My life is haunted.
I went to Israel last week to travel the lands where Jesus lived and walked. You could say in a way that I was chasing the ghost of a man whose words and actions changed the world. Jesus of Nazareth is a figure in history that is deeply personal to me…indeed, his ghost has haunted me all my life, whispering to me in my dreams and in dark places, in rooms at night with closet doors slightly open, in the deepest darkness and the still quiet places with no other souls near. He seems to know my thoughts and fears, my dreams and ambitions, and always he creeps into my thoughts, ghostlike, and calls to me in the night.
There was an eeriness about being in Israel … every place we went, whether it was Capernaum (where Jesus lived for two years), Nazareth (his hometown), Tabgha (where he fed the 5000 people with a few loaves and some fish), or Caesaria Philippi (where he revealed his identity to his disciples), I felt strangely familiar with places I’d never been before. The stories I’ve read since a kid even up until now seemed only distant fairy tales, but to put flesh on them… to see the places where they happened, to imagine Jesus standing near the place where I am standing, looking at the same hills, seeing the same sunrise, touching the same stones, makes something in me come alive that before was never fully alive.
And everywhere we went, the ghosts of the past spoke. On the temple mount, between two mosques, I could hear Peter and the disciples preaching to the crowds about the resurrection of Jesus. In the Upper Room, a building that is now a memorial to three different world religions, I could hear the small group of followers talking over a meal, and singing a hymn before leaving for the Mt. of Olives. In the Garden of Gethsemane, I could hear Jesus agonizing before God in prayer… “Father, let this cup pass from me, yet not my will, but yours be done.” On Mt. Carmel, I could hear Elijah calling out “how long will you waver between two opinions!” and taunting the prophets of Baal as they slashed themselves with swords, calling on their god who never answered. On the boat on the sea of Galilee, I could hear Jesus telling Peter to let down his net one last time after a long night of no catch. At Caesaria Phillipi, I could hear Peter making the declaration of his lifetime: “you are the Messiah, the Christ of God.” In the empty tomb, I could hear the mysterious voice of the angel to two bewildered women “behold, he is not here, for he is risen.”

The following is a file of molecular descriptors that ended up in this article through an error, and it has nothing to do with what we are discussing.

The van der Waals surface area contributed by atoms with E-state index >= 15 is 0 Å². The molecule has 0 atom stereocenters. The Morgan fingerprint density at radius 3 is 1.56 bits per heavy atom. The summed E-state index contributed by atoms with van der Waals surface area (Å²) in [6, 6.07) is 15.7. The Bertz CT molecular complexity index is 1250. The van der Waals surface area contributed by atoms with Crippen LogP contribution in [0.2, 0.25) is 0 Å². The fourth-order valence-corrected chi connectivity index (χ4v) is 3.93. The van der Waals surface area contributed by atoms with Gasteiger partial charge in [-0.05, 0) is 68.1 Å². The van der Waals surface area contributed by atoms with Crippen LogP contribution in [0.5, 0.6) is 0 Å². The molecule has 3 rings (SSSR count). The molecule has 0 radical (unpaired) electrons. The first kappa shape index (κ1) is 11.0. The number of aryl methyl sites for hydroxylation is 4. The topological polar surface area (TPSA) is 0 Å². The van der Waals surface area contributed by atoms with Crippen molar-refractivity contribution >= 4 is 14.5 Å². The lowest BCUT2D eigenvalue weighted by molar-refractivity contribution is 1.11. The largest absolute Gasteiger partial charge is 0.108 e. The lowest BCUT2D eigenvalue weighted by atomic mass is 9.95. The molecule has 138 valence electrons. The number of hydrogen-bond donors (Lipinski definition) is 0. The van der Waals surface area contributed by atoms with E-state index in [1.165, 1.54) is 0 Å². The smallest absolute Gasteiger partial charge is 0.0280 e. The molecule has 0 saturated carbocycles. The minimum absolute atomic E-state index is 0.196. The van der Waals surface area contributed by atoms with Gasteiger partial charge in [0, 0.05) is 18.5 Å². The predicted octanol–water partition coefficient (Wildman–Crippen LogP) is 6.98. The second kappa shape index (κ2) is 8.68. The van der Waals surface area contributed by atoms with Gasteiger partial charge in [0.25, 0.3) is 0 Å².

In the Church of the Holy Sepulchre, where Golgotha probably used to be, surrounded by golden shrines and ornamented decorations, I could hear Jesus say “Father, forgive them, for they do not know what they are doing” as Roman soldiers crucified him.
The early disciples of Jesus faced a major crisis, one that his Church that has survived throughout the centuries still faces today: the crisis that Jesus is gone. He’s no longer physically here to teach us, to guide us, to lead us. What are we to do, now that our leader is gone?
Then they remembered his words when he appeared to them after rising from the dead: “I will be with you always, even to the very end of the age.” What do you mean you’ll be with us? “You will receive power when the Holy Spirit comes upon you and you will be my witnesses in Jerusalem, in Judea and Samaria, and to the ends of the earth.”
To be a witness means to testify to that which we have seen. But all the people had seen was a man hanging on a cross…
And then, a few days later while the disciples were gathered in Jerusalem praying, the Ghost of Jesus showed up. Things started happening. Freaky things, like straight from a scary movie. People started speaking in other languages. Fire filled the air. A thousand people committed their lives to the Way of Jesus, a few days after he was crucified.
The Ghost, the Spirit, is still here today… leading, whispering, guiding, calling to all who will listen…